New research from the International Human Rights Clinic (IHRC) at The John Marshall Law School details deficiencies in current U.S. detention practices, as well as recommends measures to ensure immigrant detainees are protected and treated humanely.
The report, “U.S. Immigration and Customs Enforcement’s New Directive on Segregation: Why We Need Further Protections,” details the use of solitary confinement of immigrant detainees, noting that some detention facilities have been found to have the worst record on solitary.
In September 2013, ICE issued a new directive establishing a policy and procedures for reviewing detainees placed into segregation, the report states. The new standard remains weak in protecting detainees, the report notes, and based on past practices, it is unlikely it will be implemented at detention centers uniformly or quickly.
The directive calls for greater attention to the needs of detainees with known mental or serious medical illnesses, for example. But it does not go far enough to ensure that facilities proactively assess detainees for special vulnerabilities prior to segregation, and “allows for willful blindness on the part of the facility,” the report states.
The IHRC report recommends several measures to help ensure immigrant detainees are protected and treated humanely, including:
- Monitoring provisions that have been recently adopted by the new ICE directive should be strictly enforced.
- An independent committee composed of civil society must be provided with the power of monitoring of ICE’s new segregation directive 11065.1.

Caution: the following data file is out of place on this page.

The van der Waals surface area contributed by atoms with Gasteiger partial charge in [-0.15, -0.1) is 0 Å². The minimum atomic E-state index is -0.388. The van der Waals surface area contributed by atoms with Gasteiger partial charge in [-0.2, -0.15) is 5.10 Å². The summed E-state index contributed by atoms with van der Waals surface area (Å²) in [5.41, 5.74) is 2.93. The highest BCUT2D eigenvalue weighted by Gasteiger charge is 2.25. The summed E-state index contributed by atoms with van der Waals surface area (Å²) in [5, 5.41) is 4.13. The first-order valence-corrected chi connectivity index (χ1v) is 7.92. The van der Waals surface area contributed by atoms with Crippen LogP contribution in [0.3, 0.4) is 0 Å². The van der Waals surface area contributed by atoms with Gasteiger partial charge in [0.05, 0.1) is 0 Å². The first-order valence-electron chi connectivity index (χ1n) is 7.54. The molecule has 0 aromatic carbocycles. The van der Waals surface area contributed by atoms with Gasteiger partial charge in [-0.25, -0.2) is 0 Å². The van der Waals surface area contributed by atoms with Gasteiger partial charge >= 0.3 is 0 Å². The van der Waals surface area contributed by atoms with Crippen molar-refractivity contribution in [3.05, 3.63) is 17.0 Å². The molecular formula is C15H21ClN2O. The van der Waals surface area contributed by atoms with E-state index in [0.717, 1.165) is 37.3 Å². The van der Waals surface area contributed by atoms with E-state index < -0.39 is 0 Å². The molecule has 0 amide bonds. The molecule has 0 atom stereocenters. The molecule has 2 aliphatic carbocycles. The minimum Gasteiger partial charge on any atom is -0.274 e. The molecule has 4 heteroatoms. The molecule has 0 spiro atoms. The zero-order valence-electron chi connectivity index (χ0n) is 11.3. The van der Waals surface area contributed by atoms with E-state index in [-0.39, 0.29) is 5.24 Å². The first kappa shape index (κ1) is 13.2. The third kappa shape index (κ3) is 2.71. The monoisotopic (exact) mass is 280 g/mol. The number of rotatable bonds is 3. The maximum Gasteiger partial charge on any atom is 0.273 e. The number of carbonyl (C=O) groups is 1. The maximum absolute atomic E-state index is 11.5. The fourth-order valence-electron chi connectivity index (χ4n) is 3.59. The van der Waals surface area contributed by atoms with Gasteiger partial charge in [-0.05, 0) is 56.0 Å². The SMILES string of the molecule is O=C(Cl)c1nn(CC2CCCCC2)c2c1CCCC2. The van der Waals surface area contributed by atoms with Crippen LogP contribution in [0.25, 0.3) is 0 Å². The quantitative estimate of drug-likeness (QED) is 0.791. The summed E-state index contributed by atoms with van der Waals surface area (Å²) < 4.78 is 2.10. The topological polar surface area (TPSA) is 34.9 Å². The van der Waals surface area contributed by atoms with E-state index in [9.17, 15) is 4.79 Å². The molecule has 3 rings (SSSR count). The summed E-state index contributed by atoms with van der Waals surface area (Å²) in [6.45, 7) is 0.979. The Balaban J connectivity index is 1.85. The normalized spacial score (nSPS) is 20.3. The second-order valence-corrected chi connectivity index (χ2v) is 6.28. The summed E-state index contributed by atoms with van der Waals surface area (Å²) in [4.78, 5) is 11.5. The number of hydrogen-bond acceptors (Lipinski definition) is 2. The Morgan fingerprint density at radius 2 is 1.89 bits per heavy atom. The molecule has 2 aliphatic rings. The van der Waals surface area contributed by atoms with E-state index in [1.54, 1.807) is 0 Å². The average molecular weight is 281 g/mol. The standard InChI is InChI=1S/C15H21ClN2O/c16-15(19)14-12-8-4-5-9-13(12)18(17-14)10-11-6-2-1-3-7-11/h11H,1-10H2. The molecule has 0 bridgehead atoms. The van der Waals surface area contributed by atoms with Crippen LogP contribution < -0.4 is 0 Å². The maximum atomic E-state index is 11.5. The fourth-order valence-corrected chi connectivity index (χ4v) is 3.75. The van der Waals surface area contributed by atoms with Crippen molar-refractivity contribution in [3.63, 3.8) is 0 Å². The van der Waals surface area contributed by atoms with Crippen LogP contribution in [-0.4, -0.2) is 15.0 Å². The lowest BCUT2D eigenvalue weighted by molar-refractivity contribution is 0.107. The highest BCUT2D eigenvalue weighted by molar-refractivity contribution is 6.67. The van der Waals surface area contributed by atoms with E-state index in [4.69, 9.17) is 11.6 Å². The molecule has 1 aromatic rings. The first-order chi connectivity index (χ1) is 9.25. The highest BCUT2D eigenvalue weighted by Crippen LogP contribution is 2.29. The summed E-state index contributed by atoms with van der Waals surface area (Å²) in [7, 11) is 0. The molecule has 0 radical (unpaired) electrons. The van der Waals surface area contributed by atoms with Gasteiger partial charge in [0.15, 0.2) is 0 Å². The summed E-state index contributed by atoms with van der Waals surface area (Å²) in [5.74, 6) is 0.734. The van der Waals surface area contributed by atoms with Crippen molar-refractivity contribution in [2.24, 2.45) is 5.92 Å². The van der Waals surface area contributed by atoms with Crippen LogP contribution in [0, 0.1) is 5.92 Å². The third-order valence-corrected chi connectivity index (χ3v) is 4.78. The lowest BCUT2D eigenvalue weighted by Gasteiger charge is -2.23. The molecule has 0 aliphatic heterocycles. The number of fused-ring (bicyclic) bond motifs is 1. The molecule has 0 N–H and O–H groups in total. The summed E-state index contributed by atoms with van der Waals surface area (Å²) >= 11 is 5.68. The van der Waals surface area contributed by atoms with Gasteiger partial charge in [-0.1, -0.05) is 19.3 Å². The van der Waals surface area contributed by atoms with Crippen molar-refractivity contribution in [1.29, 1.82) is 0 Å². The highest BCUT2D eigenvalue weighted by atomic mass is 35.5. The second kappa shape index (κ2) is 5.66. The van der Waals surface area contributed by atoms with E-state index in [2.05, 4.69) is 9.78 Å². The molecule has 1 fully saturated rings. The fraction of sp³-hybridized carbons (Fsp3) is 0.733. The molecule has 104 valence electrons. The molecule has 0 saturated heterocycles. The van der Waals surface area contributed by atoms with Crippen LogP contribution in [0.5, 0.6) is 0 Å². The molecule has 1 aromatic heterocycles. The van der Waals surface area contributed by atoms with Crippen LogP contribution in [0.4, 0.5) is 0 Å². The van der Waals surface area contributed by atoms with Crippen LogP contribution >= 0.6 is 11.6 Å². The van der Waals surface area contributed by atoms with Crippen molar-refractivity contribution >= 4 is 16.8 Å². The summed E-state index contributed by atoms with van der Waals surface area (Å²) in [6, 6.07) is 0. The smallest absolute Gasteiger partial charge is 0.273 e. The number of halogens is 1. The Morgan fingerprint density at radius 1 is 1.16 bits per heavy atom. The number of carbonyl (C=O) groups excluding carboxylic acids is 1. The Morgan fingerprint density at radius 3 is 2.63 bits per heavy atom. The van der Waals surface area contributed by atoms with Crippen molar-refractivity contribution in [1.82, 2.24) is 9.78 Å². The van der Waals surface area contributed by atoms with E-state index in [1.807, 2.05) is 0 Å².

- Solitary confinement (segregation) should be used as a last resort when there are no alternatives.
“As a human rights clinic, we seek to advocate for the humane and dignified treatment of all people, regardless of their immigration status,” Professor Sarah Dávila-Ruhaak, co-director of the IHRC.
The International Human Rights Clinic is one of the newest clinical learning experiences offered at The John Marshall Law School. The clinic offers law students a background in human rights advocacy through the practical experience of working on international human rights cases and projects.
“This report is the result of countless hours of research by our students and clinic staff, and demonstrates the kind of advocacy that John Marshall champions,” said Anthony Niedwiecki, associate dean for Skills, Experiential Learning, and Assessment. “John Marshall is creating more and varied clinical options for students, and the International Human Rights Clinic is a wonderful new addition.”
At John Marshall, all incoming John Marshall students are required to participate in an experiential learning experience. Over their three years, students earn 18 credit hours of such hands-on experience, through various courses and a three-credit mandated clinic or externship. John Marshall is one of few schools across the country that requires students to complete experiential learning hours in order to graduate.